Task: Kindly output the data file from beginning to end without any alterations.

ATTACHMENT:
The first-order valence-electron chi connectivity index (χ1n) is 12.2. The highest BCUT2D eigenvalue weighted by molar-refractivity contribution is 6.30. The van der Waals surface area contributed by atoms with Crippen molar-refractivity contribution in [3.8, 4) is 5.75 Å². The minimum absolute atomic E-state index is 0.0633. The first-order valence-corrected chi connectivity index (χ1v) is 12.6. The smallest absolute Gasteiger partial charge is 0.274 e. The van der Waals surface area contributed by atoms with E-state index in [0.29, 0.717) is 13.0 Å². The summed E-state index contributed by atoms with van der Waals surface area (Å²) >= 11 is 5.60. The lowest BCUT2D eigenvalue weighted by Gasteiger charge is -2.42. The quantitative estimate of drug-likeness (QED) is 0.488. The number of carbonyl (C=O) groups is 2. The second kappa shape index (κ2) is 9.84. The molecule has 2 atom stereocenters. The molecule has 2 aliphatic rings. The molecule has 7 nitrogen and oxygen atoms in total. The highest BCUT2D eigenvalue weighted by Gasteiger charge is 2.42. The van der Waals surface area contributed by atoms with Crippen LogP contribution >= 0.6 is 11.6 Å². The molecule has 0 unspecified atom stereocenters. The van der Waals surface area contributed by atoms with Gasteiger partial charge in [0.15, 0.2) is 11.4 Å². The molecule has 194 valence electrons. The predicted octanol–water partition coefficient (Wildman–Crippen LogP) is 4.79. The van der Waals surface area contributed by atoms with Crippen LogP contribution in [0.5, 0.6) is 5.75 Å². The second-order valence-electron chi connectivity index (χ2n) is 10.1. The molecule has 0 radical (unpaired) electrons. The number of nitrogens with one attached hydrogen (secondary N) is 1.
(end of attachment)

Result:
The first-order valence-electron chi connectivity index (χ1n) is 12.2. The highest BCUT2D eigenvalue weighted by molar-refractivity contribution is 6.30. The van der Waals surface area contributed by atoms with Crippen molar-refractivity contribution in [3.8, 4) is 5.75 Å². The minimum absolute atomic E-state index is 0.0633. The first-order valence-corrected chi connectivity index (χ1v) is 12.6. The smallest absolute Gasteiger partial charge is 0.274 e. The van der Waals surface area contributed by atoms with E-state index in [0.29, 0.717) is 13.0 Å². The summed E-state index contributed by atoms with van der Waals surface area (Å²) >= 11 is 5.60. The lowest BCUT2D eigenvalue weighted by Gasteiger charge is -2.42. The quantitative estimate of drug-likeness (QED) is 0.488. The number of carbonyl (C=O) groups is 2. The second kappa shape index (κ2) is 9.84. The molecule has 2 atom stereocenters. The molecule has 2 aliphatic rings. The molecule has 7 nitrogen and oxygen atoms in total. The highest BCUT2D eigenvalue weighted by Gasteiger charge is 2.42. The van der Waals surface area contributed by atoms with Crippen LogP contribution >= 0.6 is 11.6 Å². The molecule has 0 unspecified atom stereocenters. The van der Waals surface area contributed by atoms with Gasteiger partial charge in [0.15, 0.2) is 11.4 Å². The molecule has 194 valence electrons. The predicted octanol–water partition coefficient (Wildman–Crippen LogP) is 4.79. The van der Waals surface area contributed by atoms with Crippen LogP contribution in [0.5, 0.6) is 5.75 Å². The second-order valence-electron chi connectivity index (χ2n) is 10.1. The molecule has 0 radical (unpaired) electrons. The number of nitrogens with one attached hydrogen (secondary N) is 1.